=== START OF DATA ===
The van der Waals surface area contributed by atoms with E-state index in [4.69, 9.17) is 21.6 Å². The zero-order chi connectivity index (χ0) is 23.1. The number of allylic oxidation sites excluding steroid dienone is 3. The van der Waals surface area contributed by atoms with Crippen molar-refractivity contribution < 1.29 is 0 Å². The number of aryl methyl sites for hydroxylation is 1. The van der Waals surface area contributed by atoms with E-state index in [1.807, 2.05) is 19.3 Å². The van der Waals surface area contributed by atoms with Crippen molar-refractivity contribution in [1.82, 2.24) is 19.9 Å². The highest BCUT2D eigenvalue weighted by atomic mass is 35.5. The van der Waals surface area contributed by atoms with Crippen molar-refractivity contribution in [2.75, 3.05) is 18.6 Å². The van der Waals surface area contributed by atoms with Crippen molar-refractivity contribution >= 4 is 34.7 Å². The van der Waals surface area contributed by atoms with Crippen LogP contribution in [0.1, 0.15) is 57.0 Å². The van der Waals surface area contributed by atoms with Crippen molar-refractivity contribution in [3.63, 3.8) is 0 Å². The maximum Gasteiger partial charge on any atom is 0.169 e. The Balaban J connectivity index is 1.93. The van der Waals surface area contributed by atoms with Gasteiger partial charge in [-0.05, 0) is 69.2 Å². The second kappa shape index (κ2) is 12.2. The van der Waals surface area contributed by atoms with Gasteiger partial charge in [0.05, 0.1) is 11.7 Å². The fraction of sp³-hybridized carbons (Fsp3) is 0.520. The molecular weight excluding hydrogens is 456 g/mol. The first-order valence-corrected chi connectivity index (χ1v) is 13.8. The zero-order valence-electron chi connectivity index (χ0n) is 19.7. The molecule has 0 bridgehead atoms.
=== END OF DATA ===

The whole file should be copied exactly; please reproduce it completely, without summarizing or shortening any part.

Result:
The van der Waals surface area contributed by atoms with E-state index in [4.69, 9.17) is 21.6 Å². The zero-order chi connectivity index (χ0) is 23.1. The number of allylic oxidation sites excluding steroid dienone is 3. The van der Waals surface area contributed by atoms with Crippen molar-refractivity contribution < 1.29 is 0 Å². The number of aryl methyl sites for hydroxylation is 1. The van der Waals surface area contributed by atoms with E-state index in [1.807, 2.05) is 19.3 Å². The van der Waals surface area contributed by atoms with Crippen molar-refractivity contribution in [1.82, 2.24) is 19.9 Å². The highest BCUT2D eigenvalue weighted by atomic mass is 35.5. The van der Waals surface area contributed by atoms with Crippen molar-refractivity contribution in [2.75, 3.05) is 18.6 Å². The van der Waals surface area contributed by atoms with Crippen molar-refractivity contribution >= 4 is 34.7 Å². The van der Waals surface area contributed by atoms with Crippen LogP contribution in [0.1, 0.15) is 57.0 Å². The van der Waals surface area contributed by atoms with Crippen molar-refractivity contribution in [3.63, 3.8) is 0 Å². The maximum Gasteiger partial charge on any atom is 0.169 e. The Balaban J connectivity index is 1.93. The van der Waals surface area contributed by atoms with Gasteiger partial charge in [-0.05, 0) is 69.2 Å². The second kappa shape index (κ2) is 12.2. The van der Waals surface area contributed by atoms with Gasteiger partial charge in [0.05, 0.1) is 11.7 Å². The fraction of sp³-hybridized carbons (Fsp3) is 0.520. The molecular weight excluding hydrogens is 456 g/mol. The first-order valence-corrected chi connectivity index (χ1v) is 13.8. The zero-order valence-electron chi connectivity index (χ0n) is 19.7. The molecule has 0 bridgehead atoms.